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Federal Reserve Bank of Cleveland
Working Papers (Old Series)
The Great Depression and the Friedman-Schwartz hypothesis
Lawrence J. Christiano
Roberto Motto
Massimo Rostagno
Abstract

The authors evaluate the Friedman-Schwartz hypothesis--that a more accommodative monetary policy could have greatly reduced the severity of the Great Depression. To do this, they first estimate a dynamic, general equilibrium model using data from the 1920s and 1930s. Although the model includes eight shocks, the story it tells about the Great Depression turns out to be a simple and familiar one. The contraction phase was primarily a consequence of a shock that induced a shift away from privately intermediated liabilities, such as demand deposits and liabilities that resemble equity, and towards currency. The slowness of the recovery from the Depression was due to a shock that increased the market power of workers. The authors identify a monetary base rule that responds only to the money demand shocks in the model.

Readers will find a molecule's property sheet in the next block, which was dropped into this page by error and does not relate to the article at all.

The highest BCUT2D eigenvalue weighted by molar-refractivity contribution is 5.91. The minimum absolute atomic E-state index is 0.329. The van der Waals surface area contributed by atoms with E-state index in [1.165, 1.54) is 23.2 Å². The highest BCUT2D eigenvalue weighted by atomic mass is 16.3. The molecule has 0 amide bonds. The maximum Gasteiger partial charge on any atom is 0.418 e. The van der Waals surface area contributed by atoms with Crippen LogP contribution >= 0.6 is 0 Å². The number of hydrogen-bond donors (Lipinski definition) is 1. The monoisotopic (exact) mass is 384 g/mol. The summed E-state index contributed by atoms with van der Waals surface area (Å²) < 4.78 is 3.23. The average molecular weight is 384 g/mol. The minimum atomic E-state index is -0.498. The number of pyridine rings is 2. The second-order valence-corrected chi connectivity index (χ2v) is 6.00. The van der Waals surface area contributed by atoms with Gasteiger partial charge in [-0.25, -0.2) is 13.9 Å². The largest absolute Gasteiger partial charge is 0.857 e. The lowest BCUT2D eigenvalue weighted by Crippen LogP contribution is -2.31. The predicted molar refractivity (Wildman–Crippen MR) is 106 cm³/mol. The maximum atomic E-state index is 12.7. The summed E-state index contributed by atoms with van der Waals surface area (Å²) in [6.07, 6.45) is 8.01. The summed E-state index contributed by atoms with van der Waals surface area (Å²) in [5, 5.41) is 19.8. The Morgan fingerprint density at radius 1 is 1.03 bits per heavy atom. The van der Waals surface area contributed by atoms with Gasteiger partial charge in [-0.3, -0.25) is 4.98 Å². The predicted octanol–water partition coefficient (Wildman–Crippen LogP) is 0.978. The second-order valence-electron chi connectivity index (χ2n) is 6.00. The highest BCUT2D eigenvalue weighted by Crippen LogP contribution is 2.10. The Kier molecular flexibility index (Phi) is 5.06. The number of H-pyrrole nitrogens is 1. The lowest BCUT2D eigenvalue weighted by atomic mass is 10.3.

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Lawrence J. Christiano & Roberto Motto & Massimo Rostagno, The Great Depression and the Friedman-Schwartz hypothesis, Federal Reserve Bank of Cleveland, Working Papers (Old Series) 0318, 2004.
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Keywords: Depressions ; Financial crises ; Friedman; Milton ; Schwartz; Anna Jacobson ; Monetary policy
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